Mobile Java Platform

Bob Deanna bdeanna at
Thu Feb 1 16:27:28 CET 2007


Regarding J2ME CLDC, you are right, there is extensive support for
multimedia, messaging, PIM, bluetooth etc...via the ever growing list of

CDC is helpful if you are building server/service/agent functionality on
the device.

I agree that support for both is ideal, and indeed that is what MIDP
v3.0 specifies.

Mono is really maturing, and is quite robust with v1.2 released

Success stories:


-----Original Message-----
From: Terrence.Barr at Sun.COM [mailto:Terrence.Barr at Sun.COM] 
Sent: Thursday, February 01, 2007 8:38 AM
To: Bob Deanna
Cc: Christopher Heiny; scottoberg at;
koen at; openmoko-devel at
Subject: Re: Mobile Java Platform

Bob Deanna wrote:
> Terrence,
> Your assessment is right on target.  PhoneME or JamVM are probably the

> best bests.
> I think most Java developers would prefer CDC, rather than CLDC 
> because CLDC is geared for Java clients and is pretty limited as a

Not sure I agree. Both worlds have benefits and it really depends on
your target market and audience. There is a lot of functionality (JSRs)
that are available only in Java ME at the moment. Having both is best.

> A port of Mono (possibly by the Mono folks) would be awesome too, 
> since that would open the device to .NET developers.

I'd be curious to know where Mono stands these days.

> The other spec to keep in mind is MIDP 3.0.  Arguably, this may be the

> most important Java spec to have support for on the device.
> I assume PhoneME would ultimately support such.
> There are a lot of great features targeted for MIDP 3.0/JSR 271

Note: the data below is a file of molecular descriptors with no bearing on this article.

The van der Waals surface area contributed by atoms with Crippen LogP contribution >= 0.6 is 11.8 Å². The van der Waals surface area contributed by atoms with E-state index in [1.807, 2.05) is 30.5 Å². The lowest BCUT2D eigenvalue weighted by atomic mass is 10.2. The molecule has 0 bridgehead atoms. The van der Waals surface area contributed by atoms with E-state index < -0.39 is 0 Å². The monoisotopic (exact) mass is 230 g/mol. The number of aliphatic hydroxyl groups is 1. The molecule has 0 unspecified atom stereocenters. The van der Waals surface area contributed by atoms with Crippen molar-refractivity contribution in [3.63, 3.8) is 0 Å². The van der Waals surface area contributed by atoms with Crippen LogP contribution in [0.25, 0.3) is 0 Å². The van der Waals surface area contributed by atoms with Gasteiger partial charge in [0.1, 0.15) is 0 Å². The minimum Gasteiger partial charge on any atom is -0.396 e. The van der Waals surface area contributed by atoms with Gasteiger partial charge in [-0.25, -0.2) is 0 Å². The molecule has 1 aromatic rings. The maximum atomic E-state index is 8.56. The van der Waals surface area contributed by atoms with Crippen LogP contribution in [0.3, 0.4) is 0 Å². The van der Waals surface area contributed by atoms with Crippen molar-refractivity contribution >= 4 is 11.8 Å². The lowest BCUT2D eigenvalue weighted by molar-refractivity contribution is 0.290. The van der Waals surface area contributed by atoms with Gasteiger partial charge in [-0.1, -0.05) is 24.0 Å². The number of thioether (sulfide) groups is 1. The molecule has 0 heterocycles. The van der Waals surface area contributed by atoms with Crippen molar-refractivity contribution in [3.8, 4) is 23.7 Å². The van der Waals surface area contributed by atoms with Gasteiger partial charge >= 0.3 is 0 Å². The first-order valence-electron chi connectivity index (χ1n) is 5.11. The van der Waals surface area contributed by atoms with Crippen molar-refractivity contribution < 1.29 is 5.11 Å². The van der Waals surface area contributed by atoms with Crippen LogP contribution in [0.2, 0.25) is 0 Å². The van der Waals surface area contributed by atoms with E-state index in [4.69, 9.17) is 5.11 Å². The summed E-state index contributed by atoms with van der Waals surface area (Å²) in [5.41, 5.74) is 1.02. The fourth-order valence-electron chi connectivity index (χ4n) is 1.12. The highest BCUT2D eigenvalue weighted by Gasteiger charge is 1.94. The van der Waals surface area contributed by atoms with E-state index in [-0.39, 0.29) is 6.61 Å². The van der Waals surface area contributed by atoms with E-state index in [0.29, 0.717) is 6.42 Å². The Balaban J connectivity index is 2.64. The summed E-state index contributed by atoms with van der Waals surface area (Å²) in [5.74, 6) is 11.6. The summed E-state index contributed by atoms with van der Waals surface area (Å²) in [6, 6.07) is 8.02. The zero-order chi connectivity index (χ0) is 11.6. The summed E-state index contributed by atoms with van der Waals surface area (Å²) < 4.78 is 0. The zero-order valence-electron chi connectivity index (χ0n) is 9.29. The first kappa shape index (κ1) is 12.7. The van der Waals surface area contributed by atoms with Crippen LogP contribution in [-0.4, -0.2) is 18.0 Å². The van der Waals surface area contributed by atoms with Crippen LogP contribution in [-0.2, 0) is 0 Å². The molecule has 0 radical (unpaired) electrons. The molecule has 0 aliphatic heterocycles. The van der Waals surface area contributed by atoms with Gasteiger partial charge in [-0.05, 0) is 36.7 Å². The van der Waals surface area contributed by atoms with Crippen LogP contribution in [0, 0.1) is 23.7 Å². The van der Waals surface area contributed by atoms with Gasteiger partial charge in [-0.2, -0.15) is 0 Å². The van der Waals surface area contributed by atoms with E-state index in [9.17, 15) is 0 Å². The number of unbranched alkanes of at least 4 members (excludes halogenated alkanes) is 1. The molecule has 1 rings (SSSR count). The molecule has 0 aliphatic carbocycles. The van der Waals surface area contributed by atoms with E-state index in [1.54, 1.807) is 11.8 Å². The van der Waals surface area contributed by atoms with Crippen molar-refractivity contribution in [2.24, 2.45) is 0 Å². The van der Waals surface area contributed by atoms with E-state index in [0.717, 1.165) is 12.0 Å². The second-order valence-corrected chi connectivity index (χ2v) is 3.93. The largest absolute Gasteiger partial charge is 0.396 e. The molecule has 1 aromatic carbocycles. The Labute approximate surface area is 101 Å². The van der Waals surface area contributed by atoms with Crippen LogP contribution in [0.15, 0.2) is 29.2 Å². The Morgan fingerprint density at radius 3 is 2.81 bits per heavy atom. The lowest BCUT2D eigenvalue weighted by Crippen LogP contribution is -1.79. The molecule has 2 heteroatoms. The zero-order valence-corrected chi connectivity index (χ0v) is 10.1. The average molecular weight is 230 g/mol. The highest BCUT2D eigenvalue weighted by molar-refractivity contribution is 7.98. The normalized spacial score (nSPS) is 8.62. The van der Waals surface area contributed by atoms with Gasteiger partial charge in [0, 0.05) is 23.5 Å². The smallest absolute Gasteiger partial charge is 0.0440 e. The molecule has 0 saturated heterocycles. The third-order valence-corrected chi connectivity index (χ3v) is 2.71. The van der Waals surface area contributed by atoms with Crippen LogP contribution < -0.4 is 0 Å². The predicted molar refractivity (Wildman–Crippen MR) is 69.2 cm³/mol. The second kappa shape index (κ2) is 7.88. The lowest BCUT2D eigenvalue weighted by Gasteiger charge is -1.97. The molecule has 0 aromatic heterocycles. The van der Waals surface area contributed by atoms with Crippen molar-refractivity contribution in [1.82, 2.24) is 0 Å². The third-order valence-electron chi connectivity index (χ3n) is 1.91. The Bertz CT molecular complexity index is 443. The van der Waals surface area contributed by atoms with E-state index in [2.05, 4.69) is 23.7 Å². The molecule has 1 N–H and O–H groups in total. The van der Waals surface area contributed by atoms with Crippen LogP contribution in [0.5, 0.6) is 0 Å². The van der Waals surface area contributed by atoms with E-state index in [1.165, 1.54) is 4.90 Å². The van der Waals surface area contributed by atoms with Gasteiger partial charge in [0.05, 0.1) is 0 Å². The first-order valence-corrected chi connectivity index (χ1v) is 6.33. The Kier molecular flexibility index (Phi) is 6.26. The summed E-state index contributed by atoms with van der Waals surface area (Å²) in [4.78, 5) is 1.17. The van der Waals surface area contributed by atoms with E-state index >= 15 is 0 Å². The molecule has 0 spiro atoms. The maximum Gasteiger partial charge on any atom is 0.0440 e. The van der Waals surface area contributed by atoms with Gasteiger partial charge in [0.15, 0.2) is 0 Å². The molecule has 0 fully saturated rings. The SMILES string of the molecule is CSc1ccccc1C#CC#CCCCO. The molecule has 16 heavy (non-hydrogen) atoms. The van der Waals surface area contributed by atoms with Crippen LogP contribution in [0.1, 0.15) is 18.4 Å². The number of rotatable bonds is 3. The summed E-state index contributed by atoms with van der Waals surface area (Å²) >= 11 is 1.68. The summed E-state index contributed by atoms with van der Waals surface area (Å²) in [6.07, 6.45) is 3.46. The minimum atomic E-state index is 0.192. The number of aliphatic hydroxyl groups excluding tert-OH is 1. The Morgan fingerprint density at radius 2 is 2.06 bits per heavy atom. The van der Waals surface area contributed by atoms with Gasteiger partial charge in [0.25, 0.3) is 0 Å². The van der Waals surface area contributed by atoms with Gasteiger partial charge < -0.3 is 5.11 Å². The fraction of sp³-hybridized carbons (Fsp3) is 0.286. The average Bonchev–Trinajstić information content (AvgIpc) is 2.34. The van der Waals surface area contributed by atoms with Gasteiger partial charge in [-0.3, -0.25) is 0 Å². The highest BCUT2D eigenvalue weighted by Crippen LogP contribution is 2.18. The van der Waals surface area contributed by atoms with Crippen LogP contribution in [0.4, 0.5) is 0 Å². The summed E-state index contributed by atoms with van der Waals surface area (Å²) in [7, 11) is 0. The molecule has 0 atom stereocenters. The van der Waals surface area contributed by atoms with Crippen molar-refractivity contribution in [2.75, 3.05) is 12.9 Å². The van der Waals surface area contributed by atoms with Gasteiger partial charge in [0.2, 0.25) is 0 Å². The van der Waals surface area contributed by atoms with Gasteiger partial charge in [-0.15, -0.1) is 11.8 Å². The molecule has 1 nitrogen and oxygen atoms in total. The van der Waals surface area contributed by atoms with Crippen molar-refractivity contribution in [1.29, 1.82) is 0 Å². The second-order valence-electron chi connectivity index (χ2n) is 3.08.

> (faceless midlets, midlet daemons, inter-midlet 
> name a few).
> See:
> 71

Yes, MIDP 3.0 is very important. phoneME will have a MIDP 3.0
implementation so doing a phoneME port to Neo now would naturally make
MIDP 3.0 available when it's ready.

-- Terrence

> Regards,
> Bob
> -----Original Message-----
> From: Terrence.Barr at Sun.COM [mailto:Terrence.Barr at Sun.COM]
> Sent: Wednesday, January 31, 2007 4:00 AM
> To: Christopher Heiny
> Cc: openmoko-devel at; Bob Deanna; 
> scottoberg at; koen at
> Subject: Re: Mobile Java Platform
> Chris,
> There is quite a lot of interest in Java on OpenMoko, both from the 
> Java SE as well as the ME perspective. I think Java will be critical 
> to the success of OpenMoko given the huge software base that would be 
> instantly available once the Java stack(s) are ported to OpenMoko.
> Based on the specs of Neo 1973 I believe Java SE is possible but it 
> would probably tax the system quite a bit so I think it is not a slam 
> dunk.
> There are two important parts to a Java SE port:
> - The VM itself
> - The class libraries
> As for the VM there are several open source options such as JamVM, 
> Kaffee, Cacao, and Apache Harmony. Of course, now there is also Sun's 
> Java SE implementation that is being open sourced under GPLv2
> As for the class libraries there is really not much point in 
> reinventing the wheel here multiple times. The GNU Classpath project 
> is seriously considering moving to Sun's class library implementation 
> now that it is under GLPv2. I expect that eventually the market will 
> rally around Sun's implementation.
> As for the effort of a complete and functional Java SE port I can't 
> really make a statement ... I haven't worked on such a port before.
> Since compatibility with other Java SE implementations is key there 
> will have to be a lot of focus on compatibility and testing (including

> running TCKs).
> Java ME (both CDC as well as CLDC configurations) are both a good 
> match for the Neo 1973 specs. CDC is based on Java 1.3 so that gives 
> you a high level of funcationality. CLDC is a subset of CDC and has 
> the advantage of running the MIDP profile which is present on nearly a

> billion phones today.